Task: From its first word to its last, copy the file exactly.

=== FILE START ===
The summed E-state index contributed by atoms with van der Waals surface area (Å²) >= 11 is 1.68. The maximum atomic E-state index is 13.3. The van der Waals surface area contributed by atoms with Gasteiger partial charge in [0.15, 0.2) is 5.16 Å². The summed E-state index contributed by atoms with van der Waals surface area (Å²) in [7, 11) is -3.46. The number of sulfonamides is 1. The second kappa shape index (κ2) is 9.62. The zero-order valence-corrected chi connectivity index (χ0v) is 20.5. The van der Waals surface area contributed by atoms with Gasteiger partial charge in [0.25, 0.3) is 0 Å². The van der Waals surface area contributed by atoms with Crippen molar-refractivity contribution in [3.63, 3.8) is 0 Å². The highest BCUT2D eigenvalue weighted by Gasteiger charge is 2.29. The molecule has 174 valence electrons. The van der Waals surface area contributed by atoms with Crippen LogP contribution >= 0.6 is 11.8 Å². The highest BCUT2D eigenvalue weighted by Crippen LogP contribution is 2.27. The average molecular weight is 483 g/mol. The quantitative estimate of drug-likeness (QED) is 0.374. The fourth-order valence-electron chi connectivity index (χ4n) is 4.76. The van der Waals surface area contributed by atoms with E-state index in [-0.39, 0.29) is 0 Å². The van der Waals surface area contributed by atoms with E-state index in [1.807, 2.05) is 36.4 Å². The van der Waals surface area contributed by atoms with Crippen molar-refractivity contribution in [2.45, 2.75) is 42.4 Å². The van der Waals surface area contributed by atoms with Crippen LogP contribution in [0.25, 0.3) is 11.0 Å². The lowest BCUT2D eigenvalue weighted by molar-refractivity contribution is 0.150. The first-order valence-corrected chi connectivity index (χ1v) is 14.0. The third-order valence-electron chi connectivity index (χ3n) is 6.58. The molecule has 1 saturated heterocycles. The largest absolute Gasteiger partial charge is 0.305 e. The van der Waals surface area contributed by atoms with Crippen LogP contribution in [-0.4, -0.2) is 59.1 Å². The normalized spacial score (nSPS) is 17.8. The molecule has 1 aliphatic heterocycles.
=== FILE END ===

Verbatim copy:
The summed E-state index contributed by atoms with van der Waals surface area (Å²) >= 11 is 1.68. The maximum atomic E-state index is 13.3. The van der Waals surface area contributed by atoms with Gasteiger partial charge in [0.15, 0.2) is 5.16 Å². The summed E-state index contributed by atoms with van der Waals surface area (Å²) in [7, 11) is -3.46. The number of sulfonamides is 1. The second kappa shape index (κ2) is 9.62. The zero-order valence-corrected chi connectivity index (χ0v) is 20.5. The van der Waals surface area contributed by atoms with Gasteiger partial charge in [0.25, 0.3) is 0 Å². The van der Waals surface area contributed by atoms with Crippen molar-refractivity contribution in [3.63, 3.8) is 0 Å². The highest BCUT2D eigenvalue weighted by Gasteiger charge is 2.29. The molecule has 174 valence electrons. The van der Waals surface area contributed by atoms with Crippen LogP contribution >= 0.6 is 11.8 Å². The highest BCUT2D eigenvalue weighted by Crippen LogP contribution is 2.27. The average molecular weight is 483 g/mol. The quantitative estimate of drug-likeness (QED) is 0.374. The fourth-order valence-electron chi connectivity index (χ4n) is 4.76. The van der Waals surface area contributed by atoms with E-state index in [-0.39, 0.29) is 0 Å². The van der Waals surface area contributed by atoms with E-state index in [1.807, 2.05) is 36.4 Å². The van der Waals surface area contributed by atoms with Crippen molar-refractivity contribution in [2.45, 2.75) is 42.4 Å². The van der Waals surface area contributed by atoms with Crippen LogP contribution in [0.25, 0.3) is 11.0 Å². The lowest BCUT2D eigenvalue weighted by molar-refractivity contribution is 0.150. The first-order valence-corrected chi connectivity index (χ1v) is 14.0. The third-order valence-electron chi connectivity index (χ3n) is 6.58. The molecule has 1 saturated heterocycles. The largest absolute Gasteiger partial charge is 0.305 e. The van der Waals surface area contributed by atoms with Crippen LogP contribution in [-0.4, -0.2) is 59.1 Å². The normalized spacial score (nSPS) is 17.8. The molecule has 1 aliphatic heterocycles.